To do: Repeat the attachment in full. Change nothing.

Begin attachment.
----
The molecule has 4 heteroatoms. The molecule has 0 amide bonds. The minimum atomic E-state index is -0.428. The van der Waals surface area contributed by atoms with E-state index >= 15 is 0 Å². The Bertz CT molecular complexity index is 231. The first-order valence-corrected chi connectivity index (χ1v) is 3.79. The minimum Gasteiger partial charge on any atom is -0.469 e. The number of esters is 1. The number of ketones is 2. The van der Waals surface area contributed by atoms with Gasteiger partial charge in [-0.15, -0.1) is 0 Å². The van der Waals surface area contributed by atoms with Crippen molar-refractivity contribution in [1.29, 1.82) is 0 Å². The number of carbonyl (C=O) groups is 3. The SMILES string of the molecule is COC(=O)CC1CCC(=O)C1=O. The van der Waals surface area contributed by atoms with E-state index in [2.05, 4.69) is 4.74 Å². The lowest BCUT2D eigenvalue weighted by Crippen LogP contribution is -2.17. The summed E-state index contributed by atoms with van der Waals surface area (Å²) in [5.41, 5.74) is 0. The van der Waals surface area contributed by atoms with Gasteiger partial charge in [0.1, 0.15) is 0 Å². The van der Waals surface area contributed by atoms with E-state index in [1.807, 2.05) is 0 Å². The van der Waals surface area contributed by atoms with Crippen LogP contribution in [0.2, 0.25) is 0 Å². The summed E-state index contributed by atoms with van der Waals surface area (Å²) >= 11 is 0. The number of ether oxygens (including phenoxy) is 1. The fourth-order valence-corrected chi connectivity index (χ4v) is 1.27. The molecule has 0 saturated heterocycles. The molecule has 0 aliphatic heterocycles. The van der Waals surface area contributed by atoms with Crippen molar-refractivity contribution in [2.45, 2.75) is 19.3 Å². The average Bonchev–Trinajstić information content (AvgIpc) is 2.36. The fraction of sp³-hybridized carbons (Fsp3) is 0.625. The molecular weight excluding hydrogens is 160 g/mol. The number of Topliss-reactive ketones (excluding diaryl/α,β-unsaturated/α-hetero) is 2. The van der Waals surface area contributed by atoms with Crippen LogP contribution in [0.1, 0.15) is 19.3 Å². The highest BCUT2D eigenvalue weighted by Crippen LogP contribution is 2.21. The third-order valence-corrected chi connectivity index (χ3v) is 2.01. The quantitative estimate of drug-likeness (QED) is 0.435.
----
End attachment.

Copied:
The molecule has 4 heteroatoms. The molecule has 0 amide bonds. The minimum atomic E-state index is -0.428. The van der Waals surface area contributed by atoms with E-state index >= 15 is 0 Å². The Bertz CT molecular complexity index is 231. The first-order valence-corrected chi connectivity index (χ1v) is 3.79. The minimum Gasteiger partial charge on any atom is -0.469 e. The number of esters is 1. The number of ketones is 2. The van der Waals surface area contributed by atoms with Gasteiger partial charge in [-0.15, -0.1) is 0 Å². The van der Waals surface area contributed by atoms with Crippen molar-refractivity contribution in [1.29, 1.82) is 0 Å². The number of carbonyl (C=O) groups is 3. The SMILES string of the molecule is COC(=O)CC1CCC(=O)C1=O. The van der Waals surface area contributed by atoms with E-state index in [2.05, 4.69) is 4.74 Å². The lowest BCUT2D eigenvalue weighted by Crippen LogP contribution is -2.17. The summed E-state index contributed by atoms with van der Waals surface area (Å²) in [5.41, 5.74) is 0. The van der Waals surface area contributed by atoms with Gasteiger partial charge in [0.1, 0.15) is 0 Å². The van der Waals surface area contributed by atoms with E-state index in [1.807, 2.05) is 0 Å². The van der Waals surface area contributed by atoms with Crippen LogP contribution in [0.2, 0.25) is 0 Å². The summed E-state index contributed by atoms with van der Waals surface area (Å²) >= 11 is 0. The number of ether oxygens (including phenoxy) is 1. The fourth-order valence-corrected chi connectivity index (χ4v) is 1.27. The molecule has 0 saturated heterocycles. The molecule has 0 aliphatic heterocycles. The van der Waals surface area contributed by atoms with Crippen molar-refractivity contribution in [2.45, 2.75) is 19.3 Å². The average Bonchev–Trinajstić information content (AvgIpc) is 2.36. The fraction of sp³-hybridized carbons (Fsp3) is 0.625. The molecular weight excluding hydrogens is 160 g/mol. The number of Topliss-reactive ketones (excluding diaryl/α,β-unsaturated/α-hetero) is 2. The van der Waals surface area contributed by atoms with Crippen LogP contribution in [0.1, 0.15) is 19.3 Å². The highest BCUT2D eigenvalue weighted by Crippen LogP contribution is 2.21. The third-order valence-corrected chi connectivity index (χ3v) is 2.01. The quantitative estimate of drug-likeness (QED) is 0.435.